Sparkling New Fire Stations Open, Finally
By GEOFF FOX and CANDACE J. SAMOLINSKI The Tampa Tribune
Published: Jun 17, 2003


Mike Flannery wasn't surprised when Pasco firefighters responded to the smoke alarm that accidentally sounded at his Wesley Chapel home this past weekend.
He was surprised that they got there in just a few minutes.

Pasco Fire Station No. 26 opened in Meadow Pointe on Thursday.

Before that, Flannery said, residents might have waited 15 minutes for help.

``It's nine years overdue,'' said Flannery's wife, Terri. ``We were told we were getting a fire station when we moved in here 10 years ago.''

The wait also is over for residents in Hudson.

After months of legal wrangling and construction delays, construction was finished on Station No. 26 on June 6 and on Pasco Fire Station No. 21 in Hudson a week later - both were eight months behind schedule.

The opening of the Meadow Pointe station may alleviate concerns about rising homeowners insurance rates.

Several companies raised rates this year because of construction delays, and county officials heard complaints.

In spring 2002, Nelco Construction of Tampa was awarded a combined bid to build the Meadow Pointe station for $569,200 and the Hudson station, which replaces one next door on Frierson Lake Drive, for $577,450.

Delays forced Nelco to pony up thousands of dollars in fines.

By Sunday, workers at the Hudson station already were calling it home when the building was struck by lightning, said Dan Johnson, assistant county administrator for public services.

``It fried a washer and dryer, knocked out the power and telephone,'' he said.

``I'm not sure how severe the damage to the building was.''

Although construction was delayed, neither Wesley Chapel nor Hudson went without fire coverage, Johnson said.

Station 26 firefighters spent their days at the Meadow Pointe I community center while rescue personnel worked from Station No. 13 on Old Pasco Road.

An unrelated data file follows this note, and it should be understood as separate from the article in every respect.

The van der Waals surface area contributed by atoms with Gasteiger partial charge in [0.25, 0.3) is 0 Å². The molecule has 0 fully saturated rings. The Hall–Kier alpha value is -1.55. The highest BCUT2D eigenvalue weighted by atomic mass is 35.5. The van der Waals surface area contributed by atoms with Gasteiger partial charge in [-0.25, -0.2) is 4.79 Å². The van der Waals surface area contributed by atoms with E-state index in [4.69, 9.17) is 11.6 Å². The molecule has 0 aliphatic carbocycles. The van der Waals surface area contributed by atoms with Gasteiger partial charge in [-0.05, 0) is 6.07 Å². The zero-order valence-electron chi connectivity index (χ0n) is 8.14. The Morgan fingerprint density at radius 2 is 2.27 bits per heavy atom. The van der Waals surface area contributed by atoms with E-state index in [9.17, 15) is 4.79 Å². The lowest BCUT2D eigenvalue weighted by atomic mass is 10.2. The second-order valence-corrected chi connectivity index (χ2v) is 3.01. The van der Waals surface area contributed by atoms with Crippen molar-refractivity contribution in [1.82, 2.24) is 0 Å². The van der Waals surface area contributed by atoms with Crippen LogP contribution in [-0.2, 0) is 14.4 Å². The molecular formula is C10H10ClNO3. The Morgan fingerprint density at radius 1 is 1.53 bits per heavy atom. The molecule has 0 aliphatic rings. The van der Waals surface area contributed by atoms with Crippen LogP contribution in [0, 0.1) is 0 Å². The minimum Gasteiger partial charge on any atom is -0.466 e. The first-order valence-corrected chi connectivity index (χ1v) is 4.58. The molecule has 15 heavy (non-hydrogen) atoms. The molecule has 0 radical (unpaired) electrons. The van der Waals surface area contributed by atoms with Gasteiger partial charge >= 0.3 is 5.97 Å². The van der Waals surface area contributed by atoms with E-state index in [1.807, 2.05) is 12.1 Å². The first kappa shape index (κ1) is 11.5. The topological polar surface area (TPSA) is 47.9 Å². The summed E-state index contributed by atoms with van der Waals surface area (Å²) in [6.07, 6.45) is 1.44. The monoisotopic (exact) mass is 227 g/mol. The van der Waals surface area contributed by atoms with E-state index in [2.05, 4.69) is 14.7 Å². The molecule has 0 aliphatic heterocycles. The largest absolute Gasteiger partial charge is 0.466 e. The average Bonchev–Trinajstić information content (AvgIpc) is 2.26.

Their nights were spent at a Tampa fire station on Cross Creek Boulevard.

``They had a big station down there, plenty of room and only one engine, plenty of sleeping quarters,'' said Lt. Carlos Garcia.

``They treated us like family and we were very grateful,'' he said.

In Hudson, emergency personnel worked from and slept in the old fire station, next door to the new one.

According to Garcia, seniority dictated who was chosen to work in the new stations.

Five firefighters and paramedics staff the stations, working 24 hours on, then having 48 hours off.

The new stations are equipped with advanced life support equipment on the firetruck and ambulance.

Between calls, there's time for training.

``We do a lot of training, whether it be on apparatus on the rescues, any kind of equipment like that,'' Garcia said.

``In the afternoon, a lot of the guys and girls are in school and a lot of them take the time to study,'' he said.

``A lot of the emergency medical technicians are studying to go to paramedic school.''

No. 26 is the only Pasco station with individual bedrooms, instead of open bays for sleeping, Garcia said.

The station also has five recliners, a television, a microwave, an electric stove, a dishwasher and a refrigerator.

There's one drawback: no cable.

``I like to keep it on Scooby- Doo,'' Garcia said.

Reach reporter Geoff Fox at (813) 948-4217 or Reach Candace J. Samolinski at (813) 948-4215 or>gfox@tampatrib.com.

Reach Candace J. Samolinski at (813) 948-4215 or gfox@tampatrib.com.

Reach Candace J. Samolinski at (813) 948-4215 or csamolinski@tampatrib.com.